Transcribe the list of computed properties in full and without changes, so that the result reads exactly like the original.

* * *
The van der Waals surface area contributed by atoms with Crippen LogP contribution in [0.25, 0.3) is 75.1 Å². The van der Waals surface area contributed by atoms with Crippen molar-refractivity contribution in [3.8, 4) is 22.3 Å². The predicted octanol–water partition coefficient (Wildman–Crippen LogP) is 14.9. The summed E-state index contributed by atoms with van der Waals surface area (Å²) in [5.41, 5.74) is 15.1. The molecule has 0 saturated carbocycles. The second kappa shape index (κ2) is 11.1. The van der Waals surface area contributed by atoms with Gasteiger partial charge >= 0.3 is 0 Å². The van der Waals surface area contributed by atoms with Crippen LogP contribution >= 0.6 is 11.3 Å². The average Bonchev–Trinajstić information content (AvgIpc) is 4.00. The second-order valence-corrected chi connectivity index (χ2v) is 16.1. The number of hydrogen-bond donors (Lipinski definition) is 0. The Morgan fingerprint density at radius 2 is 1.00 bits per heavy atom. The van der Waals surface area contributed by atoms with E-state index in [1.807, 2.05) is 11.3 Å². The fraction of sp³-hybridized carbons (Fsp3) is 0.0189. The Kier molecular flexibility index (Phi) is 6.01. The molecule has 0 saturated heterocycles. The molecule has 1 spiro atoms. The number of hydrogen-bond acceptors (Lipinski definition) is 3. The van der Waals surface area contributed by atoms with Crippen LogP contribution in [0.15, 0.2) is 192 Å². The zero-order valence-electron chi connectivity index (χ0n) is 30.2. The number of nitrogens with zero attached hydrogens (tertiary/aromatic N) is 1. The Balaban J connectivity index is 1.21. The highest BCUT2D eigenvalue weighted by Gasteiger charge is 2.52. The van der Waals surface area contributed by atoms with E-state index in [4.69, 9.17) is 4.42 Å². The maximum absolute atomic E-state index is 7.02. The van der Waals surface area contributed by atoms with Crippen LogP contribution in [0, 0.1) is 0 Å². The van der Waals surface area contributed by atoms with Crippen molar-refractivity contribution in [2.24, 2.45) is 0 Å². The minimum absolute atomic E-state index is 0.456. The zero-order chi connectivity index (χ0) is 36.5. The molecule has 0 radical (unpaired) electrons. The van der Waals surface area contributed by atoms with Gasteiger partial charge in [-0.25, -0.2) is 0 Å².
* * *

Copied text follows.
The van der Waals surface area contributed by atoms with Crippen LogP contribution in [0.25, 0.3) is 75.1 Å². The van der Waals surface area contributed by atoms with Crippen molar-refractivity contribution in [3.8, 4) is 22.3 Å². The predicted octanol–water partition coefficient (Wildman–Crippen LogP) is 14.9. The summed E-state index contributed by atoms with van der Waals surface area (Å²) in [5.41, 5.74) is 15.1. The molecule has 0 saturated carbocycles. The second kappa shape index (κ2) is 11.1. The van der Waals surface area contributed by atoms with Gasteiger partial charge >= 0.3 is 0 Å². The van der Waals surface area contributed by atoms with Crippen LogP contribution >= 0.6 is 11.3 Å². The average Bonchev–Trinajstić information content (AvgIpc) is 4.00. The second-order valence-corrected chi connectivity index (χ2v) is 16.1. The number of hydrogen-bond donors (Lipinski definition) is 0. The Morgan fingerprint density at radius 2 is 1.00 bits per heavy atom. The van der Waals surface area contributed by atoms with E-state index in [1.807, 2.05) is 11.3 Å². The fraction of sp³-hybridized carbons (Fsp3) is 0.0189. The Kier molecular flexibility index (Phi) is 6.01. The molecule has 0 saturated heterocycles. The molecule has 1 spiro atoms. The number of hydrogen-bond acceptors (Lipinski definition) is 3. The van der Waals surface area contributed by atoms with Crippen LogP contribution in [0.15, 0.2) is 192 Å². The zero-order valence-electron chi connectivity index (χ0n) is 30.2. The number of nitrogens with zero attached hydrogens (tertiary/aromatic N) is 1. The Balaban J connectivity index is 1.21. The highest BCUT2D eigenvalue weighted by Gasteiger charge is 2.52. The van der Waals surface area contributed by atoms with E-state index in [4.69, 9.17) is 4.42 Å². The maximum absolute atomic E-state index is 7.02. The van der Waals surface area contributed by atoms with Crippen LogP contribution in [0, 0.1) is 0 Å². The van der Waals surface area contributed by atoms with Crippen molar-refractivity contribution in [2.24, 2.45) is 0 Å². The minimum absolute atomic E-state index is 0.456. The zero-order chi connectivity index (χ0) is 36.5. The molecule has 0 radical (unpaired) electrons. The van der Waals surface area contributed by atoms with Gasteiger partial charge in [-0.25, -0.2) is 0 Å².